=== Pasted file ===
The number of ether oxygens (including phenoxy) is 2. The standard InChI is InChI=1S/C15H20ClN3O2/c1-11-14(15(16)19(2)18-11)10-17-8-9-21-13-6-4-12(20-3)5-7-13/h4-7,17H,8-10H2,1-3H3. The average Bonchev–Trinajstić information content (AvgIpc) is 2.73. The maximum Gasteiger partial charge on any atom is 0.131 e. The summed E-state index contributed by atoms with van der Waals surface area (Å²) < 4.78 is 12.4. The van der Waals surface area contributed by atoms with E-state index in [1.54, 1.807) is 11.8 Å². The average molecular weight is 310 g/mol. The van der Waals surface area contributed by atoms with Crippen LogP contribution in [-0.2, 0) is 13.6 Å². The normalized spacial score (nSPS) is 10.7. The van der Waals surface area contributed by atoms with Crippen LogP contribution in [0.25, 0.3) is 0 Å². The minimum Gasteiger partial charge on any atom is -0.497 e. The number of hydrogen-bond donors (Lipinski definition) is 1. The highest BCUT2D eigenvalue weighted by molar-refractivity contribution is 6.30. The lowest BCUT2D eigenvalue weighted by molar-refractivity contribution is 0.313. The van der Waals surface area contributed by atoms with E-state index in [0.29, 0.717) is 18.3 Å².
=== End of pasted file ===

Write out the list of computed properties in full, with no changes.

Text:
The number of ether oxygens (including phenoxy) is 2. The standard InChI is InChI=1S/C15H20ClN3O2/c1-11-14(15(16)19(2)18-11)10-17-8-9-21-13-6-4-12(20-3)5-7-13/h4-7,17H,8-10H2,1-3H3. The average Bonchev–Trinajstić information content (AvgIpc) is 2.73. The maximum Gasteiger partial charge on any atom is 0.131 e. The summed E-state index contributed by atoms with van der Waals surface area (Å²) < 4.78 is 12.4. The van der Waals surface area contributed by atoms with E-state index in [1.54, 1.807) is 11.8 Å². The average molecular weight is 310 g/mol. The van der Waals surface area contributed by atoms with Crippen LogP contribution in [-0.2, 0) is 13.6 Å². The normalized spacial score (nSPS) is 10.7. The van der Waals surface area contributed by atoms with Crippen LogP contribution in [0.25, 0.3) is 0 Å². The minimum Gasteiger partial charge on any atom is -0.497 e. The number of hydrogen-bond donors (Lipinski definition) is 1. The highest BCUT2D eigenvalue weighted by molar-refractivity contribution is 6.30. The lowest BCUT2D eigenvalue weighted by molar-refractivity contribution is 0.313. The van der Waals surface area contributed by atoms with E-state index in [0.29, 0.717) is 18.3 Å².